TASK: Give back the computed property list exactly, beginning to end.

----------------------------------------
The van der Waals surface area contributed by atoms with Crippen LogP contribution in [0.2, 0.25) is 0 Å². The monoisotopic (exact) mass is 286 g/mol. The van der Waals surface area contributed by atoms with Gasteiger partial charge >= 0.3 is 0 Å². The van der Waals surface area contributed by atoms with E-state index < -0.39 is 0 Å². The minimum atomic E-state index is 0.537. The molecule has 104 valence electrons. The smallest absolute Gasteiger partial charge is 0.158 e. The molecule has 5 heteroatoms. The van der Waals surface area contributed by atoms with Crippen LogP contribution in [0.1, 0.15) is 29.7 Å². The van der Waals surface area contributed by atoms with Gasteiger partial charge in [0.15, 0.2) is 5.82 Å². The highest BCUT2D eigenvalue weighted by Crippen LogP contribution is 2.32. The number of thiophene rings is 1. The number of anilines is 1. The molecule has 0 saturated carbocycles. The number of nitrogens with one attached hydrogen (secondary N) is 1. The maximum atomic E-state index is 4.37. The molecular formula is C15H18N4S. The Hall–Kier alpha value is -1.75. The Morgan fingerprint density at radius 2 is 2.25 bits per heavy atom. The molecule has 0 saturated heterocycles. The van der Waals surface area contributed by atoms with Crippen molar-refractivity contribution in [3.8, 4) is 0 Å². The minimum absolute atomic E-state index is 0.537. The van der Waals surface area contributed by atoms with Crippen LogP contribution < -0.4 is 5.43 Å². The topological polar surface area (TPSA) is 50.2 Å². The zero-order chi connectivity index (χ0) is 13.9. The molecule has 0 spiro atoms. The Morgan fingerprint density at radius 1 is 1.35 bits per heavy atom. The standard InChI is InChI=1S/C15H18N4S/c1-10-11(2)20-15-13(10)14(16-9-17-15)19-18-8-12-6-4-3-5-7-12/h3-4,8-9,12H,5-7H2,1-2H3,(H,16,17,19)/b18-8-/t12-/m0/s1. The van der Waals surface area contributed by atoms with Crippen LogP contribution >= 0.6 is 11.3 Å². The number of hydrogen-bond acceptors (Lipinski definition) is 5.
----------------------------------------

The van der Waals surface area contributed by atoms with Crippen LogP contribution in [0.2, 0.25) is 0 Å². The monoisotopic (exact) mass is 286 g/mol. The van der Waals surface area contributed by atoms with Gasteiger partial charge >= 0.3 is 0 Å². The van der Waals surface area contributed by atoms with E-state index < -0.39 is 0 Å². The minimum atomic E-state index is 0.537. The molecule has 104 valence electrons. The smallest absolute Gasteiger partial charge is 0.158 e. The molecule has 5 heteroatoms. The van der Waals surface area contributed by atoms with Crippen LogP contribution in [0.1, 0.15) is 29.7 Å². The van der Waals surface area contributed by atoms with Gasteiger partial charge in [0.15, 0.2) is 5.82 Å². The highest BCUT2D eigenvalue weighted by Crippen LogP contribution is 2.32. The number of thiophene rings is 1. The number of anilines is 1. The molecule has 0 saturated carbocycles. The number of nitrogens with one attached hydrogen (secondary N) is 1. The maximum atomic E-state index is 4.37. The molecular formula is C15H18N4S. The Hall–Kier alpha value is -1.75. The Morgan fingerprint density at radius 2 is 2.25 bits per heavy atom. The molecule has 0 saturated heterocycles. The van der Waals surface area contributed by atoms with Crippen molar-refractivity contribution in [3.8, 4) is 0 Å². The minimum absolute atomic E-state index is 0.537. The van der Waals surface area contributed by atoms with Crippen LogP contribution < -0.4 is 5.43 Å². The topological polar surface area (TPSA) is 50.2 Å². The zero-order chi connectivity index (χ0) is 13.9. The molecule has 0 spiro atoms. The Morgan fingerprint density at radius 1 is 1.35 bits per heavy atom. The standard InChI is InChI=1S/C15H18N4S/c1-10-11(2)20-15-13(10)14(16-9-17-15)19-18-8-12-6-4-3-5-7-12/h3-4,8-9,12H,5-7H2,1-2H3,(H,16,17,19)/b18-8-/t12-/m0/s1. The van der Waals surface area contributed by atoms with Crippen LogP contribution >= 0.6 is 11.3 Å². The number of hydrogen-bond acceptors (Lipinski definition) is 5.